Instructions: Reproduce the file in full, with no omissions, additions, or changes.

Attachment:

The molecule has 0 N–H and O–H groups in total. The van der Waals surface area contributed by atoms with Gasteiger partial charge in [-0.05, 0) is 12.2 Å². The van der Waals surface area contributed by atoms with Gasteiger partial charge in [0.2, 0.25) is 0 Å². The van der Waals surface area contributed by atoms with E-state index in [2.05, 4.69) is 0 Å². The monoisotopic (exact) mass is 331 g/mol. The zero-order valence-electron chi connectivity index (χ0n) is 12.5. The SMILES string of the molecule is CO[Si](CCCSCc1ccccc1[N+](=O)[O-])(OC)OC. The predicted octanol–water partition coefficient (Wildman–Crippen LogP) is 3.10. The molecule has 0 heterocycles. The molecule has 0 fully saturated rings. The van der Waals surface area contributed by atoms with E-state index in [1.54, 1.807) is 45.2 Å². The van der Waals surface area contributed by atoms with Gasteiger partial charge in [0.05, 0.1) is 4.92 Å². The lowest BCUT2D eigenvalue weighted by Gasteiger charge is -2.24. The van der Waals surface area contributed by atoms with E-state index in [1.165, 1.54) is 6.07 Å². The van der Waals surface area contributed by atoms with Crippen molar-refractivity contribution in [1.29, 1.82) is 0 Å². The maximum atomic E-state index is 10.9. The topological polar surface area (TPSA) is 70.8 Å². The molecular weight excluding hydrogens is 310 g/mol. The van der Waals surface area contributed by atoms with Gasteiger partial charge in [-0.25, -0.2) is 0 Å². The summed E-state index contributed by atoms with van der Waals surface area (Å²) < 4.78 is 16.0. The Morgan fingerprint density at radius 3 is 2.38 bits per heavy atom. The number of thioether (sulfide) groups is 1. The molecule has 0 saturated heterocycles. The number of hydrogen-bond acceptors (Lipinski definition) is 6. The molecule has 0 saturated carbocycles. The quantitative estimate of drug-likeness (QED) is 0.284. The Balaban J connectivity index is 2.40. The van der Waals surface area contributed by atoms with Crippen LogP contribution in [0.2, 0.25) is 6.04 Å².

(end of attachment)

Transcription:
The molecule has 0 N–H and O–H groups in total. The van der Waals surface area contributed by atoms with Gasteiger partial charge in [-0.05, 0) is 12.2 Å². The van der Waals surface area contributed by atoms with Gasteiger partial charge in [0.2, 0.25) is 0 Å². The van der Waals surface area contributed by atoms with E-state index in [2.05, 4.69) is 0 Å². The monoisotopic (exact) mass is 331 g/mol. The zero-order valence-electron chi connectivity index (χ0n) is 12.5. The SMILES string of the molecule is CO[Si](CCCSCc1ccccc1[N+](=O)[O-])(OC)OC. The predicted octanol–water partition coefficient (Wildman–Crippen LogP) is 3.10. The molecule has 0 heterocycles. The molecule has 0 fully saturated rings. The van der Waals surface area contributed by atoms with E-state index in [1.54, 1.807) is 45.2 Å². The van der Waals surface area contributed by atoms with Gasteiger partial charge in [0.05, 0.1) is 4.92 Å². The lowest BCUT2D eigenvalue weighted by Gasteiger charge is -2.24. The van der Waals surface area contributed by atoms with E-state index in [1.165, 1.54) is 6.07 Å². The van der Waals surface area contributed by atoms with Crippen molar-refractivity contribution in [1.29, 1.82) is 0 Å². The maximum atomic E-state index is 10.9. The topological polar surface area (TPSA) is 70.8 Å². The molecular weight excluding hydrogens is 310 g/mol. The van der Waals surface area contributed by atoms with Gasteiger partial charge in [-0.25, -0.2) is 0 Å². The summed E-state index contributed by atoms with van der Waals surface area (Å²) < 4.78 is 16.0. The Morgan fingerprint density at radius 3 is 2.38 bits per heavy atom. The number of thioether (sulfide) groups is 1. The molecule has 0 saturated heterocycles. The number of hydrogen-bond acceptors (Lipinski definition) is 6. The molecule has 0 saturated carbocycles. The quantitative estimate of drug-likeness (QED) is 0.284. The Balaban J connectivity index is 2.40. The van der Waals surface area contributed by atoms with Crippen LogP contribution in [0.2, 0.25) is 6.04 Å².